I also like the ability to send messages to groups of people through the tagging feature on LinkedIn.
Make it a practice to tag all new connections with the appropriate tags. And then go through your existing first-level connections and tag them appropriately too.
This will allow you to quickly send a message to a group of people that you want to stay top of mind with a few times a month.
For second-level connections there's no better tool than the Introduction. I don't know why people don't use this feature more often! You get five introductions at a time with a free account, 15 with the basic paid account.
If you have a free account and you're nervous about your introductions going through, you can always send a message to the introducer and ask them if they're willing to send an introduction to you. If they say yes, you're good to go. If they don't reply or say no, then you know you just have to find a different introducer.
Remember that an introduction is not an invitation. You still need to take that second step and send an invitation. But that's the easy step.
Instead of asking someone to buy your product or service,
just ask them if they're willing to accept your invitation on LinkedIn.
Then as soon as they accept your invitation, you tag them and send them useful content on a biweekly basis or when you come across it.
Of course once you've built up that feeling of know, like, and trust, then it's okay to offer your product or your service.
For third-party and out-of-network connections, the best thing to do is join a group that the party you are interested in is in.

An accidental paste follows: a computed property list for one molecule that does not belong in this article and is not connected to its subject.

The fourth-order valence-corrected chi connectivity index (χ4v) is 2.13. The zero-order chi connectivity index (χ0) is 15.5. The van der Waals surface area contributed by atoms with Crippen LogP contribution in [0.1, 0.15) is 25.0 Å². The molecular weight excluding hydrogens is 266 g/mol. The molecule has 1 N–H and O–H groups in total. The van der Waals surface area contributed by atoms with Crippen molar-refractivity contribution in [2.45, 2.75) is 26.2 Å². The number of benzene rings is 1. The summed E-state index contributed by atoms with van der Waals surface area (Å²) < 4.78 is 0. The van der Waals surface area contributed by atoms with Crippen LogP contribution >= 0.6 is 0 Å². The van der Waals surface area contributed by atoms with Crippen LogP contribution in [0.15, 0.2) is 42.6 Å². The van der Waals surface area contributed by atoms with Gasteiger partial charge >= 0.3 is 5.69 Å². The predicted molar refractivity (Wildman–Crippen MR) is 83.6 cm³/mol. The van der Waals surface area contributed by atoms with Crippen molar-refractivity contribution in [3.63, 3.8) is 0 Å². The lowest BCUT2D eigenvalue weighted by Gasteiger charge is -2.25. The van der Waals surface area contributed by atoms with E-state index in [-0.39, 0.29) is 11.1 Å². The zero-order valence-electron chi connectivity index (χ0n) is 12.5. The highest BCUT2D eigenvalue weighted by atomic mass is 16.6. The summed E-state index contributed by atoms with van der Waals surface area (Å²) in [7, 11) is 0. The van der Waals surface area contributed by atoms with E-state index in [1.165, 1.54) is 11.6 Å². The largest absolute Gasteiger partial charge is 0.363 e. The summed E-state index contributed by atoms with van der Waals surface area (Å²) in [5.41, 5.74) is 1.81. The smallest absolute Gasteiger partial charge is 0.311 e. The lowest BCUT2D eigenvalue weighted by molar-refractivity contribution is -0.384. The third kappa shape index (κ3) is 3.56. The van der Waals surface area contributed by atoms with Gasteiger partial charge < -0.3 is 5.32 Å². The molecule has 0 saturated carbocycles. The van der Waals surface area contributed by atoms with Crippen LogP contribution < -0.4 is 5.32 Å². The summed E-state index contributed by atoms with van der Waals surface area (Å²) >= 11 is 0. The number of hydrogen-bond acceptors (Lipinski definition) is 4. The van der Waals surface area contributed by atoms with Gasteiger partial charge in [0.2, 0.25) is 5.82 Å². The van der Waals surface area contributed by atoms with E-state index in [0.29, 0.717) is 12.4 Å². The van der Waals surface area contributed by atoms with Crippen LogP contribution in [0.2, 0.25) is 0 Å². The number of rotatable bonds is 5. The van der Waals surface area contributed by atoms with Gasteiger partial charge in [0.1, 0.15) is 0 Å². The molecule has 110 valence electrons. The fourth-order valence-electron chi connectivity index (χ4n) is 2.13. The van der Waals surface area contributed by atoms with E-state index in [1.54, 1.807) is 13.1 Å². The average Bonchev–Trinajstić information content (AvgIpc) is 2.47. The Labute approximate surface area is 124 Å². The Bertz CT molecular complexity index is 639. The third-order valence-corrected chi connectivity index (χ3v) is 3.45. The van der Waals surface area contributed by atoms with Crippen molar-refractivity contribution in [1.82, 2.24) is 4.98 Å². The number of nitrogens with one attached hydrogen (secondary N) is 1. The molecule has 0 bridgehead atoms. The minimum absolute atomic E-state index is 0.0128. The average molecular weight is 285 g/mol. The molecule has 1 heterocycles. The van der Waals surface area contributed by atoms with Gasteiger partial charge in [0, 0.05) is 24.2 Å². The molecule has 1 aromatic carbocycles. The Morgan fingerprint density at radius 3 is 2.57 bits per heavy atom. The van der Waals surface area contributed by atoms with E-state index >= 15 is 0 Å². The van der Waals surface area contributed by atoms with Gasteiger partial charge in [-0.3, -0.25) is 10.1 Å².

Once you're a member of that group you can send a message to that LinkedIn member without having to pay $10 for an InMail!
I love the ability to send messages through groups. Again – the first message you might send is, "Are you willing to accept an invitation from me?"
Of course if you don't hear back from them – don't send it! You don't want to waste one of your 3000 invitations on someone who's not going to accept, or even worse, report you as a spammer.
Once they accept your invitation, you tag them and then return to step one. :-)
So even despite LinkedIn's new limitations on visibility and connections – there's still some loopholes you can jump through. Use LinkedIn tools as they were meant to be used - to build rapport with your network.
LinkedIn isn’t about selling your stuff. Its about finding and engaging with people; developing that feeling of “knowing, liking and trusting.” And once you have established a relationship with the person, then you can move to the next stage in the game. The more you know about them, the better you have of getting to that next stage.
I'm sure there are automation tools out there that will help you get thousands of connections on LinkedIn. I’m sure you could funnel those new connections right into your email marketing strategy. Or you could send a quick message to the folks who connect with you, thank them for their time, and ask them about themselves. Use LinkedIn the way it was meant to be used; a human connecting device.